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Assume that the number of doors which conceal a prize each lead down a multitude of different paths. Imagine the Monty hall problem extended. version, where each door has a another set of n doors behind it.The initial probability of chosing the correct path on the first try should be 1/n with n representing the amount of finial doors which each path leads to. enter image description here

My question is, assuming that the host reveals a incorrect path, where will it be most optimal to switch (or does it matter); meaning at which level should one switch at? Please include variables like if the host was to reavel a path in the domain [domain=level 1 doors: A,B,C,...,N] of your original guessed path, versus a seperate domain.

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We start with $n$ doors, and each door has $n$ doors behind it? The answer will be the same—you're not really changing the problem very much; you're just jiggling some parameters around a little bit. Now not switching wins when you select the right door and then select the right door, which happens with probability $1/n^2$. Switching wins when you select the wrong door, change to the right door, and then select the right second door, which happens with probability $\frac{(n-1)}{n}\times\frac{1}{n-1}\times\frac{1}{n}>1/n^2$. Have I interpreted your question correctly? – crf Jun 18 '14 at 5:13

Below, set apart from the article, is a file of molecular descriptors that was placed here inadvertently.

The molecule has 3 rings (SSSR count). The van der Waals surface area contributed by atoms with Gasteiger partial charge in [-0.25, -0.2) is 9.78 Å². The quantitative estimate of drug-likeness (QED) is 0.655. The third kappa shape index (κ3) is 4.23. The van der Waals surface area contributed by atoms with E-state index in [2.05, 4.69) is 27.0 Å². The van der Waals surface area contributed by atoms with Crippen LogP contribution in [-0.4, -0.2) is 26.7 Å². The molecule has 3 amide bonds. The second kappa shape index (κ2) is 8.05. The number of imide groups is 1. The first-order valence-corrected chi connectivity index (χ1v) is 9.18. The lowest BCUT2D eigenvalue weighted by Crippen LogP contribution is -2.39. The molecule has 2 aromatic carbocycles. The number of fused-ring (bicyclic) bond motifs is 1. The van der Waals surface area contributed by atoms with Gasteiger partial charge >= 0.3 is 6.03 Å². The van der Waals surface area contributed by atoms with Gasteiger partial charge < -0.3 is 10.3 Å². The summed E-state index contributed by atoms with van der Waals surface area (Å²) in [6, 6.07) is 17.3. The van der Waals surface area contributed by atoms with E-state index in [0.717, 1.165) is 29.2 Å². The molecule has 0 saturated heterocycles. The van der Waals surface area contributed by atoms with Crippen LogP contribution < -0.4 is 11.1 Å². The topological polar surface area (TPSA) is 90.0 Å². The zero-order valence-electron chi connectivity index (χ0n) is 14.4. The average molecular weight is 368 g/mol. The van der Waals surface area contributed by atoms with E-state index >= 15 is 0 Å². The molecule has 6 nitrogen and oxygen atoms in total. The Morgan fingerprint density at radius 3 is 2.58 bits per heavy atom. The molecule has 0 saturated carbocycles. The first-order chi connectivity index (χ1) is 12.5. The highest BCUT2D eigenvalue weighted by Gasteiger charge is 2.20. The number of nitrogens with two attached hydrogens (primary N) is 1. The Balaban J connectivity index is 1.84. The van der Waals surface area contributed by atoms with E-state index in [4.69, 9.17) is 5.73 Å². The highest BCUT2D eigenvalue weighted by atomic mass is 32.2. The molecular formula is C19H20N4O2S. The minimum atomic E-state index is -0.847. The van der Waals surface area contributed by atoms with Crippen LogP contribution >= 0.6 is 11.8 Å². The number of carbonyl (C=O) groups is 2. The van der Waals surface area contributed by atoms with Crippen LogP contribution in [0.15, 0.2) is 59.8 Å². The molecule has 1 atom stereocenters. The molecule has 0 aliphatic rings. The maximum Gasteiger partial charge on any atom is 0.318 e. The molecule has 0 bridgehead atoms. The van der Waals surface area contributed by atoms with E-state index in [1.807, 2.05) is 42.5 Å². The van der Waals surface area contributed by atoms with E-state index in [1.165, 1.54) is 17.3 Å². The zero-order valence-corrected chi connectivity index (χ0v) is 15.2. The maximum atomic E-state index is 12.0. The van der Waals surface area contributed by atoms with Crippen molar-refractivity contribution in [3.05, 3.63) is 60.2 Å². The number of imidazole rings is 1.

I allready know that adding the doors behind the doors do not change the extended version of the problem. My question ask if it makes a difference at what depth within the doors the contestant choosees to switch at.I will try to add a diagram that may help explian what I am asking. – Numoru Jun 18 '14 at 14:43

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